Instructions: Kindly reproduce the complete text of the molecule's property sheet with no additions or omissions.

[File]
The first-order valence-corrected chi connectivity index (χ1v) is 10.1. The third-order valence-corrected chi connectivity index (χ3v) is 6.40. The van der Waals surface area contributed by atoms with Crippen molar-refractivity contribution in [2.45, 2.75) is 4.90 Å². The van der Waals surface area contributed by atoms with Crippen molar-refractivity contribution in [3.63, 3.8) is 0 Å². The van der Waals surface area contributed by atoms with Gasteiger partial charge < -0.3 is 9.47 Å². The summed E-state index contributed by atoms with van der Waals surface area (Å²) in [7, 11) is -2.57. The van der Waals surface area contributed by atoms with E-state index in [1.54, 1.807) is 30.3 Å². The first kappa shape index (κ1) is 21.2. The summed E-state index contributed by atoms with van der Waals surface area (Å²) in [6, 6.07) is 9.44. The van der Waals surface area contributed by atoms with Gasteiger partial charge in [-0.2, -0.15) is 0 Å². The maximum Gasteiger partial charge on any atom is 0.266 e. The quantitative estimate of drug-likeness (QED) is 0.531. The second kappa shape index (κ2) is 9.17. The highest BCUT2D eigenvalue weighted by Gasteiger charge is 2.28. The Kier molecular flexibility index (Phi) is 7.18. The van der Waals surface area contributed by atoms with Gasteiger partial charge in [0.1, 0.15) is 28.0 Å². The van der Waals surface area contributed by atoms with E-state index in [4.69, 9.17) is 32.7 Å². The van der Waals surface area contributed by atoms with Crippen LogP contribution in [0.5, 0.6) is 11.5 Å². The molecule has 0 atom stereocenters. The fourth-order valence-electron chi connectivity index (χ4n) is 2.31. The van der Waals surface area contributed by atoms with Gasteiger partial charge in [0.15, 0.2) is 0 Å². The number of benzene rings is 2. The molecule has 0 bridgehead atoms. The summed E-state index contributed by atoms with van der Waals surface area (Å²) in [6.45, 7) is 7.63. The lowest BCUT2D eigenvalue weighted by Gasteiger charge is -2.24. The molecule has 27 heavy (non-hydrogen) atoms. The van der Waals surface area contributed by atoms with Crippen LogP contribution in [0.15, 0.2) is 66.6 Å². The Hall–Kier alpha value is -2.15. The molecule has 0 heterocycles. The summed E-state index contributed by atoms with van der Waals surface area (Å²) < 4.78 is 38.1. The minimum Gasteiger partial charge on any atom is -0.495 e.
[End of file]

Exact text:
The first-order valence-corrected chi connectivity index (χ1v) is 10.1. The third-order valence-corrected chi connectivity index (χ3v) is 6.40. The van der Waals surface area contributed by atoms with Crippen molar-refractivity contribution in [2.45, 2.75) is 4.90 Å². The van der Waals surface area contributed by atoms with Crippen molar-refractivity contribution in [3.63, 3.8) is 0 Å². The van der Waals surface area contributed by atoms with Gasteiger partial charge < -0.3 is 9.47 Å². The summed E-state index contributed by atoms with van der Waals surface area (Å²) in [7, 11) is -2.57. The van der Waals surface area contributed by atoms with E-state index in [1.54, 1.807) is 30.3 Å². The first kappa shape index (κ1) is 21.2. The summed E-state index contributed by atoms with van der Waals surface area (Å²) in [6, 6.07) is 9.44. The van der Waals surface area contributed by atoms with Gasteiger partial charge in [-0.2, -0.15) is 0 Å². The maximum Gasteiger partial charge on any atom is 0.266 e. The quantitative estimate of drug-likeness (QED) is 0.531. The second kappa shape index (κ2) is 9.17. The highest BCUT2D eigenvalue weighted by Gasteiger charge is 2.28. The Kier molecular flexibility index (Phi) is 7.18. The van der Waals surface area contributed by atoms with Gasteiger partial charge in [0.1, 0.15) is 28.0 Å². The van der Waals surface area contributed by atoms with E-state index in [4.69, 9.17) is 32.7 Å². The van der Waals surface area contributed by atoms with Crippen LogP contribution in [0.5, 0.6) is 11.5 Å². The molecule has 0 atom stereocenters. The fourth-order valence-electron chi connectivity index (χ4n) is 2.31. The van der Waals surface area contributed by atoms with Gasteiger partial charge in [0.15, 0.2) is 0 Å². The number of benzene rings is 2. The molecule has 0 bridgehead atoms. The summed E-state index contributed by atoms with van der Waals surface area (Å²) in [6.45, 7) is 7.63. The lowest BCUT2D eigenvalue weighted by Gasteiger charge is -2.24. The molecule has 27 heavy (non-hydrogen) atoms. The van der Waals surface area contributed by atoms with Crippen LogP contribution in [0.15, 0.2) is 66.6 Å². The Hall–Kier alpha value is -2.15. The molecule has 0 heterocycles. The summed E-state index contributed by atoms with van der Waals surface area (Å²) < 4.78 is 38.1. The minimum Gasteiger partial charge on any atom is -0.495 e.